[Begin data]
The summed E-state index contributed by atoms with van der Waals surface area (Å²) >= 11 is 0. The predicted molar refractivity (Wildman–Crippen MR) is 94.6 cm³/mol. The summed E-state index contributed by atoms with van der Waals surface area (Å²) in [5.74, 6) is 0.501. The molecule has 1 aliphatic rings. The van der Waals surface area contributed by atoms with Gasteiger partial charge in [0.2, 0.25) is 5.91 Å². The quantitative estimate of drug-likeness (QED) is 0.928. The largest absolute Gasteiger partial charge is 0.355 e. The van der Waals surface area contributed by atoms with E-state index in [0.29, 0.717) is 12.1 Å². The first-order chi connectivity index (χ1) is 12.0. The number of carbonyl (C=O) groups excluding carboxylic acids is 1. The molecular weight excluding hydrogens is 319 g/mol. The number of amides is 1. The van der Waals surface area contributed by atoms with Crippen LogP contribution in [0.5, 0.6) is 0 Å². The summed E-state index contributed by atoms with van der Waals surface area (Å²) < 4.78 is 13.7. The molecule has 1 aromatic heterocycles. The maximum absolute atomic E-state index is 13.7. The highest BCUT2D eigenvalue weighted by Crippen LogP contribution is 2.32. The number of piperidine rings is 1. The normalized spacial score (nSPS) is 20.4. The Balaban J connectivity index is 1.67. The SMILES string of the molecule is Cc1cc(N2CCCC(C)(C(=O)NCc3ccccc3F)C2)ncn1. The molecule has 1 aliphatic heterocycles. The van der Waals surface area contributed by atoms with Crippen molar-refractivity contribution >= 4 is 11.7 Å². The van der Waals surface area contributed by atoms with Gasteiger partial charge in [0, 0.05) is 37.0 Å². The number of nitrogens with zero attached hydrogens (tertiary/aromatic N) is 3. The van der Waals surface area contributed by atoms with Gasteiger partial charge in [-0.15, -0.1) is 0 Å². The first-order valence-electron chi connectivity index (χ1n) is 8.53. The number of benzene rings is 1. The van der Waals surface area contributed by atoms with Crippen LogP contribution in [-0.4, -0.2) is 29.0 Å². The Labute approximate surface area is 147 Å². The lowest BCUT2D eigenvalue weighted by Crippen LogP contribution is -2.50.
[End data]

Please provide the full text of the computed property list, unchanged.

The summed E-state index contributed by atoms with van der Waals surface area (Å²) >= 11 is 0. The predicted molar refractivity (Wildman–Crippen MR) is 94.6 cm³/mol. The summed E-state index contributed by atoms with van der Waals surface area (Å²) in [5.74, 6) is 0.501. The molecule has 1 aliphatic rings. The van der Waals surface area contributed by atoms with Gasteiger partial charge in [0.2, 0.25) is 5.91 Å². The quantitative estimate of drug-likeness (QED) is 0.928. The largest absolute Gasteiger partial charge is 0.355 e. The van der Waals surface area contributed by atoms with E-state index in [0.29, 0.717) is 12.1 Å². The first-order chi connectivity index (χ1) is 12.0. The number of carbonyl (C=O) groups excluding carboxylic acids is 1. The molecular weight excluding hydrogens is 319 g/mol. The number of amides is 1. The van der Waals surface area contributed by atoms with Crippen LogP contribution in [0.5, 0.6) is 0 Å². The summed E-state index contributed by atoms with van der Waals surface area (Å²) < 4.78 is 13.7. The molecule has 1 aromatic heterocycles. The maximum absolute atomic E-state index is 13.7. The highest BCUT2D eigenvalue weighted by Crippen LogP contribution is 2.32. The number of piperidine rings is 1. The normalized spacial score (nSPS) is 20.4. The Balaban J connectivity index is 1.67. The SMILES string of the molecule is Cc1cc(N2CCCC(C)(C(=O)NCc3ccccc3F)C2)ncn1. The molecule has 1 aliphatic heterocycles. The van der Waals surface area contributed by atoms with Crippen molar-refractivity contribution >= 4 is 11.7 Å². The van der Waals surface area contributed by atoms with Gasteiger partial charge in [0, 0.05) is 37.0 Å². The number of nitrogens with zero attached hydrogens (tertiary/aromatic N) is 3. The van der Waals surface area contributed by atoms with Gasteiger partial charge in [-0.15, -0.1) is 0 Å². The first-order valence-electron chi connectivity index (χ1n) is 8.53. The number of benzene rings is 1. The van der Waals surface area contributed by atoms with Crippen LogP contribution in [-0.4, -0.2) is 29.0 Å². The Labute approximate surface area is 147 Å². The lowest BCUT2D eigenvalue weighted by Crippen LogP contribution is -2.50.